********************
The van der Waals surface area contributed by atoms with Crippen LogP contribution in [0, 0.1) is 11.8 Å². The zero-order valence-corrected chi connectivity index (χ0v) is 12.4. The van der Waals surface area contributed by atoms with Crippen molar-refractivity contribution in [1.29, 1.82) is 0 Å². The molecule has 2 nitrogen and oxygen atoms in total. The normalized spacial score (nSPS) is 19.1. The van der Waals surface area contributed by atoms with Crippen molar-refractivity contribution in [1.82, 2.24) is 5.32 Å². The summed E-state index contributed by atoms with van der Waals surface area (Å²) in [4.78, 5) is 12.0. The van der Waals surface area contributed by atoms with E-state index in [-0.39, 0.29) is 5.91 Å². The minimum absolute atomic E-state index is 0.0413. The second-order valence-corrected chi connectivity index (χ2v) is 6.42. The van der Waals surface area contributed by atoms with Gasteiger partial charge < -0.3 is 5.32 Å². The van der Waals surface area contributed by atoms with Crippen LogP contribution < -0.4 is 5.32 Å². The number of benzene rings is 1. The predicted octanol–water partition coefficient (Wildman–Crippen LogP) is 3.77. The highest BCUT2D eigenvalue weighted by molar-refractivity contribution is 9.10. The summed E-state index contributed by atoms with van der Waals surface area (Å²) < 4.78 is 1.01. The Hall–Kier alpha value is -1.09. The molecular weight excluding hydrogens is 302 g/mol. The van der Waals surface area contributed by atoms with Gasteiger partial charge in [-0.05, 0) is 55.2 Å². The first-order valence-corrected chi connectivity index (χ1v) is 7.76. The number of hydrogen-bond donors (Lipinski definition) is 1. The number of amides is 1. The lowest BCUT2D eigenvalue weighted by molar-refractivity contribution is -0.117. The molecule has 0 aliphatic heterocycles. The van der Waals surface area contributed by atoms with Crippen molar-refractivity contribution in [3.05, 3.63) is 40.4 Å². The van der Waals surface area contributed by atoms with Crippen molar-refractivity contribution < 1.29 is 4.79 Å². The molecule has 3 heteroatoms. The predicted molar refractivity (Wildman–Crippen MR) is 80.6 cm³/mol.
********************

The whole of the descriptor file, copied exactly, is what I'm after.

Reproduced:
The van der Waals surface area contributed by atoms with Crippen LogP contribution in [0, 0.1) is 11.8 Å². The zero-order valence-corrected chi connectivity index (χ0v) is 12.4. The van der Waals surface area contributed by atoms with Crippen molar-refractivity contribution in [1.29, 1.82) is 0 Å². The molecule has 2 nitrogen and oxygen atoms in total. The normalized spacial score (nSPS) is 19.1. The van der Waals surface area contributed by atoms with Crippen molar-refractivity contribution in [1.82, 2.24) is 5.32 Å². The summed E-state index contributed by atoms with van der Waals surface area (Å²) in [4.78, 5) is 12.0. The van der Waals surface area contributed by atoms with E-state index in [-0.39, 0.29) is 5.91 Å². The minimum absolute atomic E-state index is 0.0413. The second-order valence-corrected chi connectivity index (χ2v) is 6.42. The van der Waals surface area contributed by atoms with Gasteiger partial charge < -0.3 is 5.32 Å². The van der Waals surface area contributed by atoms with Crippen LogP contribution < -0.4 is 5.32 Å². The number of benzene rings is 1. The predicted octanol–water partition coefficient (Wildman–Crippen LogP) is 3.77. The highest BCUT2D eigenvalue weighted by molar-refractivity contribution is 9.10. The summed E-state index contributed by atoms with van der Waals surface area (Å²) < 4.78 is 1.01. The Hall–Kier alpha value is -1.09. The molecular weight excluding hydrogens is 302 g/mol. The van der Waals surface area contributed by atoms with Gasteiger partial charge in [-0.05, 0) is 55.2 Å². The first-order valence-corrected chi connectivity index (χ1v) is 7.76. The number of hydrogen-bond donors (Lipinski definition) is 1. The number of amides is 1. The lowest BCUT2D eigenvalue weighted by molar-refractivity contribution is -0.117. The molecule has 0 aliphatic heterocycles. The van der Waals surface area contributed by atoms with Crippen molar-refractivity contribution in [3.05, 3.63) is 40.4 Å². The van der Waals surface area contributed by atoms with Crippen molar-refractivity contribution < 1.29 is 4.79 Å². The molecule has 3 heteroatoms. The predicted molar refractivity (Wildman–Crippen MR) is 80.6 cm³/mol.